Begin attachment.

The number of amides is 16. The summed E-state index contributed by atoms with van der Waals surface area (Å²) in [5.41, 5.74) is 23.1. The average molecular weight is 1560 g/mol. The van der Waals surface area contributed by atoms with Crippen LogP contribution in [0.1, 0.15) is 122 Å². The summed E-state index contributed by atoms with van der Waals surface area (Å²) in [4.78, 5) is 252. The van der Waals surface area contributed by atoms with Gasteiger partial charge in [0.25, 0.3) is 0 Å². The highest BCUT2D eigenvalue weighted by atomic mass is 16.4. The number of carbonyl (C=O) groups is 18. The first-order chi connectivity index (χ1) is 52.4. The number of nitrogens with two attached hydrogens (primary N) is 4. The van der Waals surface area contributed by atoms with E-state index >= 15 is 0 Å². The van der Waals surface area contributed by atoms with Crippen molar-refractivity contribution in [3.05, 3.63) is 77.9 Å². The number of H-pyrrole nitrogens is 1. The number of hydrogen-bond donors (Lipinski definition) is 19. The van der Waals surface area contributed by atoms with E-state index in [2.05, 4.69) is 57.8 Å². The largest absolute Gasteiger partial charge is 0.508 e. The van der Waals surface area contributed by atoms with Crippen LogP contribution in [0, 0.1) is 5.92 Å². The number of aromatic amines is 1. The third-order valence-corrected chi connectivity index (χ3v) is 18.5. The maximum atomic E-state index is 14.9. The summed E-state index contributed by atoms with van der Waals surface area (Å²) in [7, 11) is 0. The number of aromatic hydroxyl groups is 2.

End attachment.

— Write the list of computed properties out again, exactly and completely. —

The number of amides is 16. The summed E-state index contributed by atoms with van der Waals surface area (Å²) in [5.41, 5.74) is 23.1. The average molecular weight is 1560 g/mol. The van der Waals surface area contributed by atoms with Crippen LogP contribution in [0.1, 0.15) is 122 Å². The summed E-state index contributed by atoms with van der Waals surface area (Å²) in [4.78, 5) is 252. The van der Waals surface area contributed by atoms with Gasteiger partial charge in [0.25, 0.3) is 0 Å². The highest BCUT2D eigenvalue weighted by atomic mass is 16.4. The number of carbonyl (C=O) groups is 18. The first-order chi connectivity index (χ1) is 52.4. The number of nitrogens with two attached hydrogens (primary N) is 4. The van der Waals surface area contributed by atoms with E-state index >= 15 is 0 Å². The van der Waals surface area contributed by atoms with Crippen molar-refractivity contribution in [3.05, 3.63) is 77.9 Å². The number of H-pyrrole nitrogens is 1. The number of hydrogen-bond donors (Lipinski definition) is 19. The van der Waals surface area contributed by atoms with E-state index in [2.05, 4.69) is 57.8 Å². The largest absolute Gasteiger partial charge is 0.508 e. The van der Waals surface area contributed by atoms with Crippen LogP contribution in [0, 0.1) is 5.92 Å². The number of aromatic amines is 1. The third-order valence-corrected chi connectivity index (χ3v) is 18.5. The maximum atomic E-state index is 14.9. The summed E-state index contributed by atoms with van der Waals surface area (Å²) in [7, 11) is 0. The number of aromatic hydroxyl groups is 2.